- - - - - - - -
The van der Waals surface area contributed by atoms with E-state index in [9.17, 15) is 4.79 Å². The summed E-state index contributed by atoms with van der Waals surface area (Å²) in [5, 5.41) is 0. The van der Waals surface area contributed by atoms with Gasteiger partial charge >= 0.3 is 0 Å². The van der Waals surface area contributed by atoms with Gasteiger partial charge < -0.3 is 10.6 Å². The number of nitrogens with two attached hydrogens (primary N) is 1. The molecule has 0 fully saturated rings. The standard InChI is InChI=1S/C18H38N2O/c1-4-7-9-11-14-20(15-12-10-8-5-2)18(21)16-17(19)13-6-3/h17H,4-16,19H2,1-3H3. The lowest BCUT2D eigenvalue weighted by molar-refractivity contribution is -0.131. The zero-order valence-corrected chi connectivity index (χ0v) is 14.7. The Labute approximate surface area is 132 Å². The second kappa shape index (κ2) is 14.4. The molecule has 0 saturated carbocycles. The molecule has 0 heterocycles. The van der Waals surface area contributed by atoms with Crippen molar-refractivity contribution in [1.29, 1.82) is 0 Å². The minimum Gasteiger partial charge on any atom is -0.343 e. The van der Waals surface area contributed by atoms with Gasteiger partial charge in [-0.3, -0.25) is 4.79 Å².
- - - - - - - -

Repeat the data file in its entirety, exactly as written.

The van der Waals surface area contributed by atoms with E-state index in [9.17, 15) is 4.79 Å². The summed E-state index contributed by atoms with van der Waals surface area (Å²) in [5, 5.41) is 0. The van der Waals surface area contributed by atoms with Gasteiger partial charge >= 0.3 is 0 Å². The van der Waals surface area contributed by atoms with Gasteiger partial charge < -0.3 is 10.6 Å². The number of nitrogens with two attached hydrogens (primary N) is 1. The molecule has 0 fully saturated rings. The standard InChI is InChI=1S/C18H38N2O/c1-4-7-9-11-14-20(15-12-10-8-5-2)18(21)16-17(19)13-6-3/h17H,4-16,19H2,1-3H3. The lowest BCUT2D eigenvalue weighted by molar-refractivity contribution is -0.131. The zero-order valence-corrected chi connectivity index (χ0v) is 14.7. The Labute approximate surface area is 132 Å². The second kappa shape index (κ2) is 14.4. The molecule has 0 saturated carbocycles. The molecule has 0 heterocycles. The van der Waals surface area contributed by atoms with Crippen molar-refractivity contribution in [1.29, 1.82) is 0 Å². The minimum Gasteiger partial charge on any atom is -0.343 e. The van der Waals surface area contributed by atoms with Gasteiger partial charge in [-0.3, -0.25) is 4.79 Å².